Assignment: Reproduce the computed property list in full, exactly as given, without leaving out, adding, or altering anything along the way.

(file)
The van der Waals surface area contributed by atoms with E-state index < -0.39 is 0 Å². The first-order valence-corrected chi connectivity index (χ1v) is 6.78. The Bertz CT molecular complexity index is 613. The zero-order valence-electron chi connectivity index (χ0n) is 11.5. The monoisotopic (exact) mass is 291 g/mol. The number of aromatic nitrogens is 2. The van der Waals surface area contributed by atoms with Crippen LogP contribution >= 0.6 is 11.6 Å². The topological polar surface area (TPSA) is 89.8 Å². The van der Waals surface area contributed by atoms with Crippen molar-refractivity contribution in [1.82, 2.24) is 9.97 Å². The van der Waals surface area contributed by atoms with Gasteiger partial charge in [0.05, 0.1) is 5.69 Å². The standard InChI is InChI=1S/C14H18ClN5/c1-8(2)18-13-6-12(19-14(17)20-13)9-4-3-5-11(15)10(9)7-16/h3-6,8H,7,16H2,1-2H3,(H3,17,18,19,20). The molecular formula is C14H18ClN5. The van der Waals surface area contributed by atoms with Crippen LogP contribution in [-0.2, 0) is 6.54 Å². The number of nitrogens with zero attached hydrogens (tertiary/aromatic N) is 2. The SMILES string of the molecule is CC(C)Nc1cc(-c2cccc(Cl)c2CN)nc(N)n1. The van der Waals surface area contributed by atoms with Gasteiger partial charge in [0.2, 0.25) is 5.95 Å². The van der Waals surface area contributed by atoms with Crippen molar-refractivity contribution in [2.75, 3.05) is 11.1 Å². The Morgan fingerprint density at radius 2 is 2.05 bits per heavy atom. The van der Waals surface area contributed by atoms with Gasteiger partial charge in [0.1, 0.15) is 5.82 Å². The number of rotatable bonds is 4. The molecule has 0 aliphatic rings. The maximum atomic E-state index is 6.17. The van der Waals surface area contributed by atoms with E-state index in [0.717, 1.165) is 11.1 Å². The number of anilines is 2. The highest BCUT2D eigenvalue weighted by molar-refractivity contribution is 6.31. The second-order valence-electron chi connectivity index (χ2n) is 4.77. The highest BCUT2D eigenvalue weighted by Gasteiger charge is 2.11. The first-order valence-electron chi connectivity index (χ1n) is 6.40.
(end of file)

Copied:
The van der Waals surface area contributed by atoms with E-state index < -0.39 is 0 Å². The first-order valence-corrected chi connectivity index (χ1v) is 6.78. The Bertz CT molecular complexity index is 613. The zero-order valence-electron chi connectivity index (χ0n) is 11.5. The monoisotopic (exact) mass is 291 g/mol. The number of aromatic nitrogens is 2. The van der Waals surface area contributed by atoms with Crippen LogP contribution >= 0.6 is 11.6 Å². The topological polar surface area (TPSA) is 89.8 Å². The van der Waals surface area contributed by atoms with Crippen molar-refractivity contribution in [1.82, 2.24) is 9.97 Å². The van der Waals surface area contributed by atoms with Gasteiger partial charge in [0.05, 0.1) is 5.69 Å². The standard InChI is InChI=1S/C14H18ClN5/c1-8(2)18-13-6-12(19-14(17)20-13)9-4-3-5-11(15)10(9)7-16/h3-6,8H,7,16H2,1-2H3,(H3,17,18,19,20). The molecular formula is C14H18ClN5. The van der Waals surface area contributed by atoms with Crippen LogP contribution in [-0.2, 0) is 6.54 Å². The number of nitrogens with zero attached hydrogens (tertiary/aromatic N) is 2. The SMILES string of the molecule is CC(C)Nc1cc(-c2cccc(Cl)c2CN)nc(N)n1. The van der Waals surface area contributed by atoms with Gasteiger partial charge in [0.2, 0.25) is 5.95 Å². The van der Waals surface area contributed by atoms with Crippen molar-refractivity contribution in [2.75, 3.05) is 11.1 Å². The Morgan fingerprint density at radius 2 is 2.05 bits per heavy atom. The van der Waals surface area contributed by atoms with Gasteiger partial charge in [0.1, 0.15) is 5.82 Å². The number of rotatable bonds is 4. The molecule has 0 aliphatic rings. The maximum atomic E-state index is 6.17. The van der Waals surface area contributed by atoms with E-state index in [0.717, 1.165) is 11.1 Å². The number of anilines is 2. The highest BCUT2D eigenvalue weighted by molar-refractivity contribution is 6.31. The second-order valence-electron chi connectivity index (χ2n) is 4.77. The highest BCUT2D eigenvalue weighted by Gasteiger charge is 2.11. The first-order valence-electron chi connectivity index (χ1n) is 6.40.